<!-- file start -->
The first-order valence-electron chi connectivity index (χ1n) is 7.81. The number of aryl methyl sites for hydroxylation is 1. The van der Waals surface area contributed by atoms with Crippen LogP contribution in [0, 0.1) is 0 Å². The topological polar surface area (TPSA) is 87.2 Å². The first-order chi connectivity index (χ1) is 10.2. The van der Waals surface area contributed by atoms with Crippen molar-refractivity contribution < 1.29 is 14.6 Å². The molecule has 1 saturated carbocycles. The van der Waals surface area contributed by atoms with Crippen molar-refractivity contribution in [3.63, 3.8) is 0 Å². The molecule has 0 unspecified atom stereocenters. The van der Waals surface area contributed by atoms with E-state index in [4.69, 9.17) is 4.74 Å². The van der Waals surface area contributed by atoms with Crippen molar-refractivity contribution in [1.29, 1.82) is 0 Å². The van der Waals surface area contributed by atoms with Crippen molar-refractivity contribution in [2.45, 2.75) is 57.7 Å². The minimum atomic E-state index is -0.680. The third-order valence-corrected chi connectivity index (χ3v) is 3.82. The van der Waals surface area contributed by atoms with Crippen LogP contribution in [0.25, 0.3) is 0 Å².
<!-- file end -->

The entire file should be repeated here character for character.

The first-order valence-electron chi connectivity index (χ1n) is 7.81. The number of aryl methyl sites for hydroxylation is 1. The van der Waals surface area contributed by atoms with Crippen LogP contribution in [0, 0.1) is 0 Å². The topological polar surface area (TPSA) is 87.2 Å². The first-order chi connectivity index (χ1) is 10.2. The van der Waals surface area contributed by atoms with Crippen molar-refractivity contribution < 1.29 is 14.6 Å². The molecule has 1 saturated carbocycles. The van der Waals surface area contributed by atoms with Crippen molar-refractivity contribution in [3.63, 3.8) is 0 Å². The molecule has 0 unspecified atom stereocenters. The van der Waals surface area contributed by atoms with E-state index in [4.69, 9.17) is 4.74 Å². The van der Waals surface area contributed by atoms with Crippen molar-refractivity contribution in [1.29, 1.82) is 0 Å². The van der Waals surface area contributed by atoms with Crippen molar-refractivity contribution in [2.45, 2.75) is 57.7 Å². The minimum atomic E-state index is -0.680. The third-order valence-corrected chi connectivity index (χ3v) is 3.82. The van der Waals surface area contributed by atoms with Crippen LogP contribution in [0.25, 0.3) is 0 Å².